• You need to login with your account in the IDE in order to use it, so you cannot use it offline. If your network is slow, the IDE can take a lot of time to start.

Then I started following HeartBeast tutorials and videos on YouTube and decided to give Godot Engine a try.

Godot Engine 3.2

I have heard about Godot years ago but I thought it was like another indie game development engine and I was afraid that It wasn’t going to be enough for what I wanted to achieve.

Well… I am discovering that I was wrong.

In May 2020 I started watching HeartBeast’s Godot tutorials on YouTube and, after trying all the other engines I have to say it has been very easy to learn, also because HeartBeast is a very good teacher.

Let’s say that Godot has the good stuff that I found in GameMaker and Unity combined together, plus it has a dedicated OOP gaming language that it may not be as powerful as C# but it does what it should do and it’s improving very fast.

My first impression of this engine is: wow, they got things right like I expected them to work, everything is so intuitive and works so conveniently together.

In less than one month I achieved half of what I did in GameMaker, but the quality of my code and the scenes feels much much better.

It also takes me more time because I am writing the game in a modularised component-based way: similar concept as React JS where each component can be reusable and can potentially work on its own. That combined with signals/events is very powerful.

So here is my (preliminary) opinion on Godot:


  • Free and open source. Community driven. You clearly see the direction this project is taking, you can tell by the Github Issues/PRs/Milestones. So there are no surprises.
  • Multi platform without the need of extra licenses: Desktop, Browser or Mobile.
  • Transparent founding system. With all the donations they hire people to take the engine to the next level. That’s something I like and the support of the community is impressive.
  • Intuitive IDE. If you tried Unity and GameMaker, you will love Godot. At the beginning you will be a bit lost to know what’s everything, but with some tutorials you get it quickly.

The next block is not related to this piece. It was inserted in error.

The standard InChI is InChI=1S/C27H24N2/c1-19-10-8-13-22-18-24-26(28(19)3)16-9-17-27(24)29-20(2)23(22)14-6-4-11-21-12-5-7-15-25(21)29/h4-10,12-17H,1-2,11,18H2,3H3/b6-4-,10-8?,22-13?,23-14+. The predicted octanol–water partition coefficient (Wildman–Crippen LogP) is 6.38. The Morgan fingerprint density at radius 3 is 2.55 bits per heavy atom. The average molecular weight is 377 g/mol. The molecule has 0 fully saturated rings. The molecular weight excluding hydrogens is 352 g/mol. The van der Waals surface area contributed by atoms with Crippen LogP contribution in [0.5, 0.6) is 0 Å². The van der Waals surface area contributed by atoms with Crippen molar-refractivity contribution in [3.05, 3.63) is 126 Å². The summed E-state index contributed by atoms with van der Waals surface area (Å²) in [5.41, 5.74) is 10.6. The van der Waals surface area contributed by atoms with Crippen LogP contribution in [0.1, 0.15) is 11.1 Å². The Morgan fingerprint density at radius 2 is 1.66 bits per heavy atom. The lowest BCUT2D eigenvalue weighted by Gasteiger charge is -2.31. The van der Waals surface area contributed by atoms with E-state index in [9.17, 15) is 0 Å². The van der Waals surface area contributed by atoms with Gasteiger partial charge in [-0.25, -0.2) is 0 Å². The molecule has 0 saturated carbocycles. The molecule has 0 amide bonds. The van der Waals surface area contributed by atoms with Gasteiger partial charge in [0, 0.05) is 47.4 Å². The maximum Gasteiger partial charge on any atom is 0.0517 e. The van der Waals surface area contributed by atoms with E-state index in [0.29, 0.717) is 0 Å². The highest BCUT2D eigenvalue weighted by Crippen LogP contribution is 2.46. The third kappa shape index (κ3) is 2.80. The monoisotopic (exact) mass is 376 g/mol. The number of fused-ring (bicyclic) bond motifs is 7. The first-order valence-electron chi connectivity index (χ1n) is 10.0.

• Faster than the competitors. Running my simple town is much much faster than with Unity or GameMaker.
  • It also has live code editing like Unity.
  • Huge set of reusable components, which are highly flexible and customisable compared to the other engines. This saves you lots and lots of code.
  • I didn’t try animations much deeper than just sprites, but they seem more powerful than in Unity or GameMaker. Function callbacks in the Animation timeline are reliable and called when expected if you don’t have important frame drops.
  • A great and friendly community with tutorials that still work even after minor version updates. I have found some outdated tutorials, but not so many compared to the other engines and the things I had to change to make them work were not hard to find.
  • I love the node/scene system and concept. You can build perfectly decoupled and reusable scenes, helping you writing better games more than with any other game engine. You can build much cleaner games by having each level (composited by multiple scenes) working as a standalone mini game. That’s perfect for testing and to learn how coupled are the different parts of your game.
  • Another thing that I really love, that in other engines is more convoluted: The signals system (events). They are so visually intuitive that you feel encouraged to use them from day 1. That also helps writing better decoupled code.